Describing the Sessions to NOW Lebanon, he explains, “We showcased an equal degree of known and unknown talent. Some were outstanding. Some were ok. The point is there was no cost, because we had a very minimal set up. So it was something that was built up with our own hands in an environment that was actually open to that kind of experimentation. Very quickly we saw that there was a demand for what we offered.”

The demand, it turns out, was not just from the audience but from musicians as well. Well-known local indy music scions like Charbel Harber, the lead singer of the post-punk group the Scrambled Eggs, and Zeid Hamdan, Beirut’s original indy music icon and leader of The New Government, were among the list of musicians that played sets within the Crate Sessions’ technical requirements.

And while the one amp set-up would logically favour a solo-guitar performance because “that’s what the amp was made for,” Yared said that in reality, imagination and song writing abilities were the biggest limitations to the technical constraints.

crate sessions 2
Mazen Kerbaz @ The Crate Sessions © Tanya Traboulsi

“The Crate Sessions were in the end about the real songwriters. If it was a good song it succeeded with the audience. Good songs are good songs. Period. And with one amp, there’s not any heavy bass or an overpowering rhythm section to cover up the inadequate elements of a song. You are just there, almost naked trying to play what you wrote.”

By all accounts, there were some brilliant moments at the Crate Sessions. Ziad Saad’s experimental pop project – Pop will Save Us – made ample use of the minimal set up. Stephane Rives came with his laptop and according to Yared “gave a devastating show. It was amazing.”

Hamdan, whose band The New Government was scheduled to head to the biggest record-industry music festival in the world in Austin, Texas this March – South by Southwest – showcased a reggae-influenced pop-dub set featuring local MC, RGB and Indy Arabic-pop singer Hiba that was the inaugural concert of Crate Sessions.

“The experimental music of Mazen Kerbaj and Sharif Sehnaoui was surprisingly well-received,” Yared said, adding that a lesser-known group like Lazy Lung were pleasant surprises.

“It’s a pity that not many people came to see them. But it was one of the best concerts at Crate sessions. They were extremely tight and you could feel the joy they felt playing together. As well, they played by the rules.”

Still, many Crate Session heads point to Harbel’s paired down acoustic performance of his Scrambled Eggs set as a particular highlight. Yared explains, “He came with his acoustic guitar, and he played their music, and to date it was the most moving Crate Session. To see that other light on their songs and their stories. Especially if you know Charbel, having this proximity with the artist was rare for their fans.”

Is Yared sad to see Crate Sessions end? Not in the least. “Because,” he said, “I view it as a thing with a finite lifespan. And as Sir Arthur Conan Doyle told readers when he killed off Sherlock Holmes, ‘You’ve got to leave the with a sense of deprivation rather than of excess.’ So we want the audience to want more, because that points to the next step.”

Crate Session crowd
Crate Session crowd © Tanya Traboulsi

Indeed, Crate Sessions developed an insanely loyal following over the last 4 months, helped in no small part by what Yared called “modern promotional tools” such as social networking sites like Facebook. “I don’t think we would have had the kind of success we’ve had without a device like Facebook. It would have been too exhausting for me to go and print and distribute the promotions and communicate things. And it would have been extremely expensive.”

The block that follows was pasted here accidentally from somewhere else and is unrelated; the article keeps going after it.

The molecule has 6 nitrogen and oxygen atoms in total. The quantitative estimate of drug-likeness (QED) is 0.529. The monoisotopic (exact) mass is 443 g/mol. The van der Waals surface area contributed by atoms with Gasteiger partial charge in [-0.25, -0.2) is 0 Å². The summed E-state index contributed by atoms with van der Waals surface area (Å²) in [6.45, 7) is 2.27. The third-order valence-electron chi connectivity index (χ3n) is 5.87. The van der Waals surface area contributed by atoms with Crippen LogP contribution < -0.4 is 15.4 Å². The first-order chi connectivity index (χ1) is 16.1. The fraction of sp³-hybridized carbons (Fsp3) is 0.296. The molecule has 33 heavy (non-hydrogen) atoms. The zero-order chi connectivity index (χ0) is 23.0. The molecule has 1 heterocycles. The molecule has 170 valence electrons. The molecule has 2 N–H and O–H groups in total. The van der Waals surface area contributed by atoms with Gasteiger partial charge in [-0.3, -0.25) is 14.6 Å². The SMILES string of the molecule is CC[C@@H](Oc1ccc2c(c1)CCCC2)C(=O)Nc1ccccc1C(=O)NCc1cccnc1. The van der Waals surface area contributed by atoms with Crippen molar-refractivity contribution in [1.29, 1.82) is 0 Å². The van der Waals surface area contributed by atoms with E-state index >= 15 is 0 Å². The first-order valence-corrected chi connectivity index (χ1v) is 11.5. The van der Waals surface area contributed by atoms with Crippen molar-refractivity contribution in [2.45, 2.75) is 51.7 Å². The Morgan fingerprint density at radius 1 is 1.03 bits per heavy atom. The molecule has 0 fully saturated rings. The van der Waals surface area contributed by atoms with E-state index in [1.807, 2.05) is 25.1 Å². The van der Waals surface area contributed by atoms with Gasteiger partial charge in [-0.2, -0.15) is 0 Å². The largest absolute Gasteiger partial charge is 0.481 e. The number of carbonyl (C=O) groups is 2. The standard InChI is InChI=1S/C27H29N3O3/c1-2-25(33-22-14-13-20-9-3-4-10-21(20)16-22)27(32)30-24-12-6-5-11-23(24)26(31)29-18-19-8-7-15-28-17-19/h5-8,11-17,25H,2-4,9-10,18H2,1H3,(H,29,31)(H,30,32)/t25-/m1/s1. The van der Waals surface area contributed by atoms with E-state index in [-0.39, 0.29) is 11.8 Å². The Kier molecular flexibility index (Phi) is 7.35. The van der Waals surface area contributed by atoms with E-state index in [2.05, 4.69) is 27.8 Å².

As well, Yared said that social networking sites like Facebook are helping to create immediate memory because of the participation of other local artists like local music-photographer Tanya Traboulsi, “who created so many posts with her pictures giving people from around the world the chance to come and remember who played there.”

“So now we are having a kind of spontaneous collection and preservation of what is being done now. That was not happening even 5 and 10 years ago,” Yared adds.

Crate Sessions’ last three concerts will continue to push the boundaries representing genre’s Yared had been unable to program until now. On the 22nd (tonight) Crate Sessions welcomes the two-man hip-hop crew from the Palestinian refugee camp Bourj al Barajneh in south Beirut, I-Voice (Invincible Voice) featuring 20-year old MC and beat making wonderkid Yassin al Qasem aka Yaseen, and his power-hitting lyrical partner, Mohammed Turk, aka TNT.

The last Tuesday night Crate Session on December 29 will be a fundraiser for “OUMNIA” a local charity group specialized in providing psychological and medical care for children suffering from cancer. It will feature an all-star line-up of past guests and acts that haven’t performed before, including the Roots-like live hip-hop band Faree3 al Atrash, and the two-main purveyors of the hugely underestimated world of Lebanese Metal, Maher and Mazen Mandini. (List of performers below.)

As for the what’s next, Yared,says Walimat is closing its doors to the public, the victim of a buyout to a developer that will likely build a monstrous high rise apartment building where the historic house stands now. But, Yared said the management for the Hamra landmark is moving into a venue some 10 meters away in what was the Pickwick pub and he’s been asked to continue programming music for them.

“Of course, it is useless to recreate an atmosphere that would duplicate what was done at Walimat. It will be different. A better soundsystem. It will be better ventilated. And change is good.

“The thing for me is that there’s not room for being nostalgic in this music game. But, whatever we do we’ll keep the same line of action. Doing something affordable, approachable and with direct contact between the audience and the artist.”


THE PROGRAM

The mighty ZIAD NAWFAL has gracefully accepted to make the presentations between each of the following acts:

PART I:

1- SIMA
2- ELYAS
3- BASILE/LAYALE/TAD/VLADIMIR
4- CRISTOBAL
5- ABDALLAH EL MASHNOUK
6- YOUMNA SABA Feat. FADI & LAYALE
7- ZEID HAMDAN Feat. HIBA & RGB

————- ENTRACTE ————-

PART II:

1- MAHER & MAZEN MARDINI
2- NADIM & PHILIPPE from “INTENSIVE CARE” Feat. FADI TABBAL
3- THE INCOMPETENTS
4- THE WHITE TREES
5- FAREEK EL ATRASH
6- THE SCRAMBLED EGGS